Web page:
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Woman unable to sleep because of blue light

How can you protect your eyes from blue light?

Eyestrain, mood disturbance, sleep problems … Discover how blue light affects your health and how these 5 natural products can help.

Recap: what exactly is blue light?

The human eye is able to perceive light waves responding to a narrow frequency band, also known as wavelengths. Blue light is situated at one extreme of the visible light spectrum, very close to UV rays, and as such, presents a health risk when exposure is prolonged.

Such exposure will eventually lead to eye fatigue (causing dry eyes and irritation), mood disturbance, reduced production of melatonin and thus sleep problems...

Natural sunlight also contains blue rays, but LED lightbulbs and screens emit more blue light than that produced by the sun. With new technology advancing exponentially, our exposure to this kind of artificial light, through smartphones, tablets, televisions and other electronic devices, can only increase.

Combatting the effects of blue light: some general advice

The best way of minimising the effects of blue light on your health is to limit your screen time. If you have no choice but to spend significant periods in front of a screen or on a smartphone, make sure you take regular breaks – ideally, 10 minutes every 2 hours.

Take care too to adjust your screen brightness correctly in relation to where it is and the time of day. The aim is to reproduce as closely as possible the normal cyclical variations of natural light. You should also leave enough distance between your eyes and the screen (at least an armlength). In the evening, you can usually put your smartphone on ‘night shift’ mode. Anti-blue light glasses are also available.

With regard to lighting, it’s best to choose warm tones instead of bulbs that give off cold, white light.

To minimise sleep issues, we recommend stopping all exposure to screens half an hour to an hour before bedtime.

5 natural products to help fight the effects of blue light

If you’re keen to find natural ways of reducing your risk from blue light exposure, you’ll be pleased to know that certain substances offer particular benefits in this respect:


Wild bilberry is a slightly sweet and tangy fruit which is rich in anthocyanins, the pigments that give certain fruit and flowers their color. Among the anthocyanins in bilberry, researchers have identified cyanidin and delphinidin as enabling the regeneration of rhodopsin, or visual purple. Bilberry thus supports visual function in cases of prolonged screen exposure. You can incorporate bilberries into your diet or alternatively, take a bilberry supplement, either on its own, or combined with other active ingredients with similar properties.


Docosahexaenoic acid (DHA), an omega-3 fatty acid, promotes regeneration of an eye pigmentprotective role, eliminating impurities from the retina. DHA is thus a key element in the eye’s composition: it helps to maintain normal vision. To ensure adequate levels, choose foods rich in essential fatty acids, such as oily fish and certain vegetable oils, or supplement regularly with DHA.

Vitamin A

Present in numerous colorful foods such as spinach, carrots and orange-colored fruit, vitamin A is good for vision and helps to counter the effects of blue light. To increase your daily intake, eat more vitamin A-rich foods, or take a supplement with a high content of retinol, an excellent form of vitamin A (such as the formulation Optivision, which also contains bilberry extract, glutathione, lutein and astaxanthin, etc.)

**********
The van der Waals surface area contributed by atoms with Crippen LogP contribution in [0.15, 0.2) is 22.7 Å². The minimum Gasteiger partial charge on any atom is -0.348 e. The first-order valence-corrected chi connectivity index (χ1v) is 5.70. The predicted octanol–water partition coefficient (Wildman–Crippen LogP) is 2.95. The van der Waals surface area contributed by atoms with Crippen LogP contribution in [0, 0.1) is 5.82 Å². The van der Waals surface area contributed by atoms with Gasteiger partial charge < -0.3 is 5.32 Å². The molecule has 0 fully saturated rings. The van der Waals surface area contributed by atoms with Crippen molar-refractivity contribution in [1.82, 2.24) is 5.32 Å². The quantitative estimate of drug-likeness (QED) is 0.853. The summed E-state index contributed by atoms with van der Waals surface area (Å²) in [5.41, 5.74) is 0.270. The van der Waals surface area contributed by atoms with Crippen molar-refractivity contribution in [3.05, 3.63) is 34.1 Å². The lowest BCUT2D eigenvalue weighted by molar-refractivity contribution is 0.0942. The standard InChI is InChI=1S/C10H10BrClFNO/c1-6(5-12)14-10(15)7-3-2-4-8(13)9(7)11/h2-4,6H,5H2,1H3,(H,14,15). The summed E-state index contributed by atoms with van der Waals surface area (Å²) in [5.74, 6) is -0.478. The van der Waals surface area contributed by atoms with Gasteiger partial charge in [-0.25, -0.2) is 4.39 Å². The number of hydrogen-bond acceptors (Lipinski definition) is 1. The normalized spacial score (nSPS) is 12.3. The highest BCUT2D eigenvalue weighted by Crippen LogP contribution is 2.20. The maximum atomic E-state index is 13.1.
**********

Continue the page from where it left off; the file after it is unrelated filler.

Melatonin is a hormone naturally secreted by the body, known for promoting drowsiness. It regulates our sleep-wake cycle but can only be produced in low-light conditions. To help counter the negative effects of blue light on melatonin production, you can take a supplement such as Melatonin or Melatonin Spray to help you sleep better.


Another substance that helps combat the sleep problems associated with blue light exposure is valerian . This plant has been used in Europe since ancient times to improve sleep quality. It is a common ingredient in phytotherapy products formulated to relieve insomnia, especially stress-related insomnia. As well as improving sleep, valerian helps to reduce anxiety and support good mental health. You’ll find it in the formulationNatural Sleep Formula, along with other active ingredients with complementary properties (hop, Californian poppy, rhodiola...) Its ‘sister’ product,Advanced Sleep Formula similarly contains a number of natural extracts, combined in this case, with melatonin.


  1. Chu W, Cheung SCM, Lau RAW, et al. Bilberry (Vaccinium myrtillus L.) In: Benzie IFF, Wachtel-Galor S, editors. Herbal Medicine: Biomolecular and Clinical Aspects. 2nd edition. Boca Raton (FL) : CRC Press/Taylor & Francis ; 2011
  2. Gilbert C. What is vitamin A and why do we need it?. Community Eye Health. 2013;26(84):65.
  3. Hodge W, Barnes D, Schachter HM, et al. Effects of Omega-3 Fatty Acids on Eye Health: Summary. 2005 Jul. In: AHRQ Evidence Report Summaries. Rockville (MD): Agency for Healthcare Research and Quality (US); 1998-2005. 117.
  4. Sedative and sleep-enhancing properties of linarin, a flavonoid-isolated from Valeriana officinalis - Sebastián Fernández Cristina Wazowski Alejandro C Paladini Mariel Marder
  5. Instituto de Quı́mica y Fisicoquı́mica Biológicas, Facultad de Farmacia y Bioquı́mica, Junı́n 956 (1113), Buenos Aires, Argentina
  6. Meta-Analysis: Melatonin for the Treatment of Primary Sleep Disorders - Eduardo Ferracioli-Oda, Ahmad Qawasmi, Michael H. Bloch. Published: May 17, 2013 https://doi.org/10.1371/journal.pone.0063773


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